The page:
If gift giving were a science, handing your spouse $1,000 would be considered romantic rather than a ticket to prolonged celibacy. If economics were a real science, five years of free money would have resulted in significant capital investment rather than stock buybacks. Keep the inherently unknowable relationship between emotional cause and effect in mind for the a few minutes because I’m about to make a suggestion that is going to sound a little crazy on the surface.
Ready? Here goes:
Peter Schiff of Euro Pacific Capital has written a book that teaches basic economics in a way that kids will understand and parents can enjoy. Seriously. The polarizing Schiff and his brother Andrew have updated their book How an Economy Grows and Why It Crashes for the holidays with illustrations and anecdotes that explain the basic tensions of economic policy and behaviors without completely burying the points in ham-fisted ideologically rooted didacticism.
If you don’t think the creation of such a book is an accomplishment, you’ve obviously never sat through college level economics. The Schiffs have fleshed out some ideas, souped up the illustrations and made the work more holiday friendly.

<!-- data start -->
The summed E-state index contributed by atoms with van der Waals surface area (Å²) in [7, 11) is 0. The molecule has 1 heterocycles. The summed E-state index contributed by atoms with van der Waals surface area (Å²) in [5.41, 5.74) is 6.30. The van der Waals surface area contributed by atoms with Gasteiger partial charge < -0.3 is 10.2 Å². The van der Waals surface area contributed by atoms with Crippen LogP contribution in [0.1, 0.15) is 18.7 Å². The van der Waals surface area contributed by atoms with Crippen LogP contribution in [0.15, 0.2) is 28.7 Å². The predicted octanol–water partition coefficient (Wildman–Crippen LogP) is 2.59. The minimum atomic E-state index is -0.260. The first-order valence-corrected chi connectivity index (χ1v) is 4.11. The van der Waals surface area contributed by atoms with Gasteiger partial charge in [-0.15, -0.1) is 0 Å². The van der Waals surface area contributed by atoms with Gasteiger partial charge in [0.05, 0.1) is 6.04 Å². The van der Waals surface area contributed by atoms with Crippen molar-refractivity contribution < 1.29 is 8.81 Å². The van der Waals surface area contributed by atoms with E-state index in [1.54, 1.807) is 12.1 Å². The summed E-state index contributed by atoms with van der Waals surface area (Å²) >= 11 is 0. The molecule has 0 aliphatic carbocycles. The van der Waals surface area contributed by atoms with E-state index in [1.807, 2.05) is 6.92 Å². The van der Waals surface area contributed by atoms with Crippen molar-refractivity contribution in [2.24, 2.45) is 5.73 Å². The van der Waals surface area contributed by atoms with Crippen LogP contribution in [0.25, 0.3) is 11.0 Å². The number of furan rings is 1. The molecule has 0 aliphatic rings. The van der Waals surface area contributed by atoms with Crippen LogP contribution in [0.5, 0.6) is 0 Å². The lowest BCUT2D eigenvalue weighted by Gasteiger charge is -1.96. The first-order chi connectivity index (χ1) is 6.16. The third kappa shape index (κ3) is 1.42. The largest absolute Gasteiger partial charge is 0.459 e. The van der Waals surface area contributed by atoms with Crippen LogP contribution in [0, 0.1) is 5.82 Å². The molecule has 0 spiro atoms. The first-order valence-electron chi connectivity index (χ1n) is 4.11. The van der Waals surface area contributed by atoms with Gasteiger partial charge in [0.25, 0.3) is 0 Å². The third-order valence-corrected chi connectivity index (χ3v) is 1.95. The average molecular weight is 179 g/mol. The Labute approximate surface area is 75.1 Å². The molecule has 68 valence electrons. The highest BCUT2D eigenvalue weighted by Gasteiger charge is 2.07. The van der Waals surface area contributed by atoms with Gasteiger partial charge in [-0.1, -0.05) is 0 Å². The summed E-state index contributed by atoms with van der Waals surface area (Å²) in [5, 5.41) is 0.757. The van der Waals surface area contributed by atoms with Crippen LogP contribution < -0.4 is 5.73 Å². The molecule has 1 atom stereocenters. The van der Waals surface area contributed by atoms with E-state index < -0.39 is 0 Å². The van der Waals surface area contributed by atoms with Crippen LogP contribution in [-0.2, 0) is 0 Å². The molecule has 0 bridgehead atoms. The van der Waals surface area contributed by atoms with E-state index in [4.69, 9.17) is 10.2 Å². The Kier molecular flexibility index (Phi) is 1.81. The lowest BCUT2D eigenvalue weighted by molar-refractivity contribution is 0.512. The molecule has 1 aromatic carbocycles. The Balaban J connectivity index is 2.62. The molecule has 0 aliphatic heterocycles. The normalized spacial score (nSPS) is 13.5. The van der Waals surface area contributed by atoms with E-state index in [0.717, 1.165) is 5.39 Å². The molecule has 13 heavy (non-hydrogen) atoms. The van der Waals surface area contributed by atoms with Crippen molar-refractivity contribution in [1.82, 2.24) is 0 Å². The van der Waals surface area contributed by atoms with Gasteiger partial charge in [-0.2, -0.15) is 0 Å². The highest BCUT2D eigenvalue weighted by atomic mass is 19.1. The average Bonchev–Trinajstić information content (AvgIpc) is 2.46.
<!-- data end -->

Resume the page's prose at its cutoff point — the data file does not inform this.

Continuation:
The inspiration goes back much further than the original book four years ago. “My father wrote a book called How the Economy Grows and Why it Doesn’t,” explains Peter Schiff in the attached video. He and his brother loved the stories as kids and used them as the the basis of their slightly darker effort. “There’s so much misinformation out there about economics that we wanted to bring it up to date and modernize it."
As could be guessed by adding the word “Crashes” to their dad’s book, Peter and Andrew don’t make much of an effort to hide their conservative view of how the world of money works. Anyone with an even passing familiarity of Peter Schiff knows he’s no fan of the Fed and regards economic stimulus as a force of pure evil.
As any (good) parent knows raising children is about keeping their bodies healthy while filling their minds with enough information to help them contribute to the world as balanced, thoughtful individuals. Unfortunately, as Schiff notes, there just aren’t that many ways to introduce kids to economic concepts that can hold their attention. With their updated book the Schiff brothers have created an amusing and informative explanation of economics with a conserative slant.
Moms and dads looking to balance out their holiday teachings with a more cautious view of unfettered capitalism should consider buying How an Economy Grows and Crashes, and boxing it with a copy of The Lorax by Dr. Suess.
As noted at the top of this review economics is as much art as science. Between Schiff’s ode to free markets and the Once-ler’s indictment of the Thneed industry, there has to be a workable monetary solution in there somewhere.